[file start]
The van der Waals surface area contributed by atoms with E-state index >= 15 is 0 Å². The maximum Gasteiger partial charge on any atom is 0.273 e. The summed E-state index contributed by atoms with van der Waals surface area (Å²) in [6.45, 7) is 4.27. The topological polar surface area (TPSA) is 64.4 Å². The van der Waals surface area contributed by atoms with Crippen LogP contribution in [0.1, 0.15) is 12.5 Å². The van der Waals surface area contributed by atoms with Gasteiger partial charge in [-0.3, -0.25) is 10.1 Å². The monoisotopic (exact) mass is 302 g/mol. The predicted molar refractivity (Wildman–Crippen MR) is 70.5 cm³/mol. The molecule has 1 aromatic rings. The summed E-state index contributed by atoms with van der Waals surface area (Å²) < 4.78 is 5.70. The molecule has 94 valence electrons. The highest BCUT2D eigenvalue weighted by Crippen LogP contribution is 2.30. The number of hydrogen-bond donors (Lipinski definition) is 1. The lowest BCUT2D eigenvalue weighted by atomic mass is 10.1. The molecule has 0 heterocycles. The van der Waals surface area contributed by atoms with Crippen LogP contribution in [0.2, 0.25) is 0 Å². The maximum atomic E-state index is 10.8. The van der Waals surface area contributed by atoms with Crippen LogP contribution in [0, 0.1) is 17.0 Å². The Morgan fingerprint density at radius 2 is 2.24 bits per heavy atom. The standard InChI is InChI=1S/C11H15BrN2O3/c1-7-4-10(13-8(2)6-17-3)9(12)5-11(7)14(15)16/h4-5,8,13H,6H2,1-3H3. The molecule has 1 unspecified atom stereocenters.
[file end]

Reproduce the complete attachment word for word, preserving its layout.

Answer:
The van der Waals surface area contributed by atoms with E-state index >= 15 is 0 Å². The maximum Gasteiger partial charge on any atom is 0.273 e. The summed E-state index contributed by atoms with van der Waals surface area (Å²) in [6.45, 7) is 4.27. The topological polar surface area (TPSA) is 64.4 Å². The van der Waals surface area contributed by atoms with Crippen LogP contribution in [0.1, 0.15) is 12.5 Å². The van der Waals surface area contributed by atoms with Gasteiger partial charge in [-0.3, -0.25) is 10.1 Å². The monoisotopic (exact) mass is 302 g/mol. The predicted molar refractivity (Wildman–Crippen MR) is 70.5 cm³/mol. The molecule has 1 aromatic rings. The summed E-state index contributed by atoms with van der Waals surface area (Å²) < 4.78 is 5.70. The molecule has 94 valence electrons. The highest BCUT2D eigenvalue weighted by Crippen LogP contribution is 2.30. The number of hydrogen-bond donors (Lipinski definition) is 1. The lowest BCUT2D eigenvalue weighted by atomic mass is 10.1. The molecule has 0 heterocycles. The van der Waals surface area contributed by atoms with Crippen LogP contribution in [0.2, 0.25) is 0 Å². The maximum atomic E-state index is 10.8. The van der Waals surface area contributed by atoms with Crippen LogP contribution in [0, 0.1) is 17.0 Å². The Morgan fingerprint density at radius 2 is 2.24 bits per heavy atom. The standard InChI is InChI=1S/C11H15BrN2O3/c1-7-4-10(13-8(2)6-17-3)9(12)5-11(7)14(15)16/h4-5,8,13H,6H2,1-3H3. The molecule has 1 unspecified atom stereocenters.